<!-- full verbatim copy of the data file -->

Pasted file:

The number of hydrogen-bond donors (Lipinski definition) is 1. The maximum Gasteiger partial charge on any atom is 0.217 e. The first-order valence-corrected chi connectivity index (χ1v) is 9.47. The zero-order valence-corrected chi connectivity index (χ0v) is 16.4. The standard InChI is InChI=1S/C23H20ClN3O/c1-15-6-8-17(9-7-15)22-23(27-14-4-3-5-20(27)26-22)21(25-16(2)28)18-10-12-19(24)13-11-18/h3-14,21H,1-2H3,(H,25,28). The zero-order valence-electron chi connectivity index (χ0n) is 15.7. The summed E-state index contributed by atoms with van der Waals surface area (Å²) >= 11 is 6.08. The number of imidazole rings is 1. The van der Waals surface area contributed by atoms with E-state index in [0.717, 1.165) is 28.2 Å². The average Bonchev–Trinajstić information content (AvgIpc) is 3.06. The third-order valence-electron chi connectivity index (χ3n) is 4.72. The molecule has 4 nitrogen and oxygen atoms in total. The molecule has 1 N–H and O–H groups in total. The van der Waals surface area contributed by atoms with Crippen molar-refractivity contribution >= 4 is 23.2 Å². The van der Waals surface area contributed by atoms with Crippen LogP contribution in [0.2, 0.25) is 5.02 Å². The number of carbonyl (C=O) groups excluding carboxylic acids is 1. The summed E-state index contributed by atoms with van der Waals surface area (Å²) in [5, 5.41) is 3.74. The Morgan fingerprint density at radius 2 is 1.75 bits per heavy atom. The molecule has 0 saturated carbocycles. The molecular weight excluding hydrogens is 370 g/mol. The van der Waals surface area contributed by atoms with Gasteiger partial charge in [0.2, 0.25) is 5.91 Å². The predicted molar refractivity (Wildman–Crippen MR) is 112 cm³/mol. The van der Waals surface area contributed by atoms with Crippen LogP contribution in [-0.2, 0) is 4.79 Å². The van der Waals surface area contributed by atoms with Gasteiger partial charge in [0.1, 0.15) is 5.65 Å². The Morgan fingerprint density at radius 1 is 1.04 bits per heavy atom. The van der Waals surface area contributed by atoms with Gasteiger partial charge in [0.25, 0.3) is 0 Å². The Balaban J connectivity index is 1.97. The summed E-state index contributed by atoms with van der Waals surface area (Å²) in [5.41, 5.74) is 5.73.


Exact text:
The number of hydrogen-bond donors (Lipinski definition) is 1. The maximum Gasteiger partial charge on any atom is 0.217 e. The first-order valence-corrected chi connectivity index (χ1v) is 9.47. The zero-order valence-corrected chi connectivity index (χ0v) is 16.4. The standard InChI is InChI=1S/C23H20ClN3O/c1-15-6-8-17(9-7-15)22-23(27-14-4-3-5-20(27)26-22)21(25-16(2)28)18-10-12-19(24)13-11-18/h3-14,21H,1-2H3,(H,25,28). The zero-order valence-electron chi connectivity index (χ0n) is 15.7. The summed E-state index contributed by atoms with van der Waals surface area (Å²) >= 11 is 6.08. The number of imidazole rings is 1. The van der Waals surface area contributed by atoms with E-state index in [0.717, 1.165) is 28.2 Å². The average Bonchev–Trinajstić information content (AvgIpc) is 3.06. The third-order valence-electron chi connectivity index (χ3n) is 4.72. The molecule has 4 nitrogen and oxygen atoms in total. The molecule has 1 N–H and O–H groups in total. The van der Waals surface area contributed by atoms with Crippen molar-refractivity contribution >= 4 is 23.2 Å². The van der Waals surface area contributed by atoms with Crippen LogP contribution in [0.2, 0.25) is 5.02 Å². The number of carbonyl (C=O) groups excluding carboxylic acids is 1. The summed E-state index contributed by atoms with van der Waals surface area (Å²) in [5, 5.41) is 3.74. The Morgan fingerprint density at radius 2 is 1.75 bits per heavy atom. The molecule has 0 saturated carbocycles. The molecular weight excluding hydrogens is 370 g/mol. The van der Waals surface area contributed by atoms with Gasteiger partial charge in [0.2, 0.25) is 5.91 Å². The predicted molar refractivity (Wildman–Crippen MR) is 112 cm³/mol. The van der Waals surface area contributed by atoms with Crippen LogP contribution in [-0.2, 0) is 4.79 Å². The van der Waals surface area contributed by atoms with Gasteiger partial charge in [0.1, 0.15) is 5.65 Å². The Morgan fingerprint density at radius 1 is 1.04 bits per heavy atom. The van der Waals surface area contributed by atoms with Gasteiger partial charge in [0.25, 0.3) is 0 Å². The Balaban J connectivity index is 1.97. The summed E-state index contributed by atoms with van der Waals surface area (Å²) in [5.41, 5.74) is 5.73.